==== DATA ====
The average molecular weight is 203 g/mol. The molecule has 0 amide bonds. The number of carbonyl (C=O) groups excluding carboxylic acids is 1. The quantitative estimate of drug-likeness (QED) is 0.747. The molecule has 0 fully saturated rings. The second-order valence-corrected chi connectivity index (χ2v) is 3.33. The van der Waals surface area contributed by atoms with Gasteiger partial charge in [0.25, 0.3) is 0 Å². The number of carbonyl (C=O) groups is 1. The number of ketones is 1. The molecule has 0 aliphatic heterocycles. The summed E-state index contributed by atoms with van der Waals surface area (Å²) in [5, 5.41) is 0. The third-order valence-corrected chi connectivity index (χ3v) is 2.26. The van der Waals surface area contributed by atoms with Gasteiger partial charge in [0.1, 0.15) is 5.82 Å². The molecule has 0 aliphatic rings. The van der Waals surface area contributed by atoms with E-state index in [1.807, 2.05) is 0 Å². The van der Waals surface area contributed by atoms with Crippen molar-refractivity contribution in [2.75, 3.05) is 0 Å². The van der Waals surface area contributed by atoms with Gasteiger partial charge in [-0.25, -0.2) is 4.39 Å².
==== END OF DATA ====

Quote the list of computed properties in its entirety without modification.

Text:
The average molecular weight is 203 g/mol. The molecule has 0 amide bonds. The number of carbonyl (C=O) groups excluding carboxylic acids is 1. The quantitative estimate of drug-likeness (QED) is 0.747. The molecule has 0 fully saturated rings. The second-order valence-corrected chi connectivity index (χ2v) is 3.33. The van der Waals surface area contributed by atoms with Gasteiger partial charge in [0.25, 0.3) is 0 Å². The number of carbonyl (C=O) groups is 1. The number of ketones is 1. The molecule has 0 aliphatic heterocycles. The summed E-state index contributed by atoms with van der Waals surface area (Å²) in [5, 5.41) is 0. The third-order valence-corrected chi connectivity index (χ3v) is 2.26. The van der Waals surface area contributed by atoms with Gasteiger partial charge in [0.1, 0.15) is 5.82 Å². The molecule has 0 aliphatic rings. The van der Waals surface area contributed by atoms with E-state index in [1.807, 2.05) is 0 Å². The van der Waals surface area contributed by atoms with Crippen molar-refractivity contribution in [2.75, 3.05) is 0 Å². The van der Waals surface area contributed by atoms with Gasteiger partial charge in [-0.25, -0.2) is 4.39 Å².